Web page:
LOPEZ: “More Pill equals less time in a family. More time in a family equals more time in church. Therefore more Pill equals less God.” Is the Sexual Revolution really that closely related to secularization?
EBERSTADT: Without doubt, the Sexual Revolution is the paramount challenge of this age for traditional Christianity. That’s so for several reasons, some more obvious than others. What interests me most, and what the book spends some time dissecting, are the subtle ways in which the sexual revolution and its fallout put new barriers between some modern Western people and the likelihood of their belief in God.
First, insofar as it contributes to broken, scattered, and atomistic homes, the revolution makes it harder just to tell the Christian story itself — because it’s a story saturated throughout with familial images and ideas.
How, for instance, do you explain the idea of God as a loving, benevolent Father to someone whose experience of men in the home is a series of Mom’s boyfriends? How do you get across what’s so theologically central, say, about Mary’s absolute acceptance of her role in the divine plan of birth to secular men and women living in a post-abortion age who think that every birth is negotiable? How do you explain what’s so miraculous about the idea of God coming into the world as a baby — in fact, how do you explain what’s so miraculous about babies, period — to an adult who has never even held one?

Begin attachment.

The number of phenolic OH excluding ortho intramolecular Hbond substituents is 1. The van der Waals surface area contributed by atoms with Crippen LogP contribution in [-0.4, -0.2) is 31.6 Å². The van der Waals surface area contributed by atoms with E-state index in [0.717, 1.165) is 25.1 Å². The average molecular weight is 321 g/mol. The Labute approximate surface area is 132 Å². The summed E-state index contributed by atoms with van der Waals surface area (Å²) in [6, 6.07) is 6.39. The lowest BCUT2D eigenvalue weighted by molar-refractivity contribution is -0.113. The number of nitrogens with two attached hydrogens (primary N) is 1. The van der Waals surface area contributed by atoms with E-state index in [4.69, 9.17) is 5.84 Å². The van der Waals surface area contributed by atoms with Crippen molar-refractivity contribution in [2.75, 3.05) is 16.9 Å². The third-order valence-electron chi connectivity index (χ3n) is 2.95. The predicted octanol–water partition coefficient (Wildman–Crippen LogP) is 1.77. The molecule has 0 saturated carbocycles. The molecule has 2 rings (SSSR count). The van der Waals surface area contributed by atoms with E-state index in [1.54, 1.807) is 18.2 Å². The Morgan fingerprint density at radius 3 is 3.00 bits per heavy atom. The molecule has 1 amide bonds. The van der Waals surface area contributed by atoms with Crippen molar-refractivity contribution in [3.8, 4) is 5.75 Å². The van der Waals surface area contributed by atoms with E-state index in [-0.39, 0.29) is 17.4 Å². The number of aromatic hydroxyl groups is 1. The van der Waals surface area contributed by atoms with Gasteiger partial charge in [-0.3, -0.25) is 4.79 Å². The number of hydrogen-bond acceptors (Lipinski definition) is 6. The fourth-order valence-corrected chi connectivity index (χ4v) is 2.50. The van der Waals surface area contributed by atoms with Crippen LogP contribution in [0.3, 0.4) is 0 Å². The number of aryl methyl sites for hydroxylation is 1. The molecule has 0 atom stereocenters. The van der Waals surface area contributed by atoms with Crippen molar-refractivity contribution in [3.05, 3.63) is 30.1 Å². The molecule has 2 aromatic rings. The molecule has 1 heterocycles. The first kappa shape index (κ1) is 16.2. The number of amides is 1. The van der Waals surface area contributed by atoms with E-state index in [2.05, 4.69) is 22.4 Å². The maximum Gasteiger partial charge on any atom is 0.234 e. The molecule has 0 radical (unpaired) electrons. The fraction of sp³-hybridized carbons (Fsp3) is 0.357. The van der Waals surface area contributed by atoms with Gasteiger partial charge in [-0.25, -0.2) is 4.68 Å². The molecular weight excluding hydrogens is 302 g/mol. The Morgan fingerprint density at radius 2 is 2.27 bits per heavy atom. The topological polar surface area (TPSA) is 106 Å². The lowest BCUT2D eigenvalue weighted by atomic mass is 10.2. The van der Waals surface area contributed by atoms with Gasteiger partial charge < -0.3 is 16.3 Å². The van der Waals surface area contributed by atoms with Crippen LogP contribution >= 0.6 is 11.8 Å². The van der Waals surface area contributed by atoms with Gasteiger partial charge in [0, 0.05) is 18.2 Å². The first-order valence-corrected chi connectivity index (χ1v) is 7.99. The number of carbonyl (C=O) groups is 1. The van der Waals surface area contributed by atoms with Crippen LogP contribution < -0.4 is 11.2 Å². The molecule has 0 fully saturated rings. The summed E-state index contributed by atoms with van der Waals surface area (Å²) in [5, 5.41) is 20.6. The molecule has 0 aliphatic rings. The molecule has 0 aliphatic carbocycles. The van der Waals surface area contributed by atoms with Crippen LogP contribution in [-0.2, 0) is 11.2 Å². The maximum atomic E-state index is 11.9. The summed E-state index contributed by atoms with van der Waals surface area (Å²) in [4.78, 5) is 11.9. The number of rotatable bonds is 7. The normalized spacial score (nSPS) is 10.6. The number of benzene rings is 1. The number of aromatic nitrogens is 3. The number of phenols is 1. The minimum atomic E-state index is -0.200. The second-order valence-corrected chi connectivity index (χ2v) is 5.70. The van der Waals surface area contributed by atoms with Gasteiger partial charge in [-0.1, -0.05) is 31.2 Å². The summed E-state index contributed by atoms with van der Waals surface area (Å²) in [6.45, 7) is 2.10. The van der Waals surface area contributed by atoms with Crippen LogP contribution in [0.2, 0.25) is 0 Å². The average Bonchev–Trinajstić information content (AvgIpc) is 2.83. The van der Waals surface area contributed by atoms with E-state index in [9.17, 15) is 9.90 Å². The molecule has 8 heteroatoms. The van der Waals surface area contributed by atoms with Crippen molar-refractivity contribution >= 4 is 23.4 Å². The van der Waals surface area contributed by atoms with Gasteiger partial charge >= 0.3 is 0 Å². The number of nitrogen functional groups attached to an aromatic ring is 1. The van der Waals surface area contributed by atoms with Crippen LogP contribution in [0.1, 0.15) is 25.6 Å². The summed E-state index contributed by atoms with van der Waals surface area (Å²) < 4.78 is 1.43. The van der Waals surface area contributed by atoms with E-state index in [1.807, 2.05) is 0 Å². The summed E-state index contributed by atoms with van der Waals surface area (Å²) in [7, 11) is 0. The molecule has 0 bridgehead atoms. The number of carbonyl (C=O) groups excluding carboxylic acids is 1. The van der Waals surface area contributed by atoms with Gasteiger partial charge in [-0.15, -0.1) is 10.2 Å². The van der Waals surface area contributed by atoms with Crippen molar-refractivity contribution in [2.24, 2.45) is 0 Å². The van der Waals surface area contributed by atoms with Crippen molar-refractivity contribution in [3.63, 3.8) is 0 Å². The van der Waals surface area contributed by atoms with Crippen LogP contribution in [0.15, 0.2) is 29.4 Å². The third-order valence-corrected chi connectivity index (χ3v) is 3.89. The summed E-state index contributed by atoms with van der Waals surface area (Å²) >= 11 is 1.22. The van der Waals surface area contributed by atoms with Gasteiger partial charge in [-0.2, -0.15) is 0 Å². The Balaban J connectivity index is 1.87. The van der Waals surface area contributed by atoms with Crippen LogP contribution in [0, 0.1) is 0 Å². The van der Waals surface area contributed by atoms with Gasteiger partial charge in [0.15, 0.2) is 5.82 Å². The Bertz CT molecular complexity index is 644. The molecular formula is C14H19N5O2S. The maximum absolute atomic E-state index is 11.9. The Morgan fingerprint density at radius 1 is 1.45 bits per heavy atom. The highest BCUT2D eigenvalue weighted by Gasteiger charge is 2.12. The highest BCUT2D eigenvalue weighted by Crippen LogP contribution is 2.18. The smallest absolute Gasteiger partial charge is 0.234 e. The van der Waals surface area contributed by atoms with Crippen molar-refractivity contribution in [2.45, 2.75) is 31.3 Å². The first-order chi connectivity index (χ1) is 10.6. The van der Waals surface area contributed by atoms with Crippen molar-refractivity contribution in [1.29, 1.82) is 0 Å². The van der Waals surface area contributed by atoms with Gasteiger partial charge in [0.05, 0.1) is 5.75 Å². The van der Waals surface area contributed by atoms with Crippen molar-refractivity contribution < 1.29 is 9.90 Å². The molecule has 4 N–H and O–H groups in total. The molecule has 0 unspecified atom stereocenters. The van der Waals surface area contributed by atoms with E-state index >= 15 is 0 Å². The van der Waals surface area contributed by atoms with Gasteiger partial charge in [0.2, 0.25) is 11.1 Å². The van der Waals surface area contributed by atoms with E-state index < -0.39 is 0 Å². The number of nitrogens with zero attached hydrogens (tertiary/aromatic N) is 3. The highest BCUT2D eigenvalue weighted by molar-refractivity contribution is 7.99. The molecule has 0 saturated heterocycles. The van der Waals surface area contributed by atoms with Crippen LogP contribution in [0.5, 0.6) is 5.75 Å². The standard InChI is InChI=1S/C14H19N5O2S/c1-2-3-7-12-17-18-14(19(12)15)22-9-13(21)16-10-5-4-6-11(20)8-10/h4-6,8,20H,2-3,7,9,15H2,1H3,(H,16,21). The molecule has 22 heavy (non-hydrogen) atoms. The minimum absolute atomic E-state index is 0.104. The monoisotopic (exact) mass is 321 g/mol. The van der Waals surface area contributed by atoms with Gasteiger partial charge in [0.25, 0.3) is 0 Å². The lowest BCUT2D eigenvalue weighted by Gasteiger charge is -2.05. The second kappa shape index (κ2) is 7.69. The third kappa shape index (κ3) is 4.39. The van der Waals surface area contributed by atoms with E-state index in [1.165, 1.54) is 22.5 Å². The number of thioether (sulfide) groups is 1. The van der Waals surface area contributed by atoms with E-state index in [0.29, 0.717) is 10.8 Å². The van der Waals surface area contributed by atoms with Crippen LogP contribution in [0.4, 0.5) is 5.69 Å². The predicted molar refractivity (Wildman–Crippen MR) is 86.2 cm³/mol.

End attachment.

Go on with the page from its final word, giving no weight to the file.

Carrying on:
Those are just a few examples of how the way we live today might make it harder for some people to grasp some of the basics of the Christian religion — or as believers would say, to hear the voice of God.
LOPEZ: “Many sophisticated people do not believe that the churches have any authority whatsoever to dictate constraints on individual freedom.” That’s the case, isn’t it, even for some self-identified religious believers, who may attend services and accept much of the teaching
EBERSTADT: Christianity is full of hard teachings, as the disciples themselves were the first to complain. And people have always rebelled against religious teachings of all kinds. Otherwise, preachers and prophets would be out of a job.
But surely resistance to Christianity in this age has a lot to do with one phenomenon, the Sexual Revolution — even more than is widely understood, more even than anyone has yet mapped.
My hope is just to try and clarify what’s happening. Pace the new atheists and the condescending secular piety according to which secularization is just the logical result of humanity growing up, what’s keeping many Western people out of church today isn’t Philosophy 101. They’re not lying awake at night mulling transubstantiation or the problem of theodicy, say, and then checking “none of the above” on a Pew survey. No, what’s helping to drive secularization for many people is something a lot less cerebral: the widespread desire to keep biting that apple of the Sexual Revolution — which traditional Christianity wants to put out of their reach. It’s a head-on collision, for sure.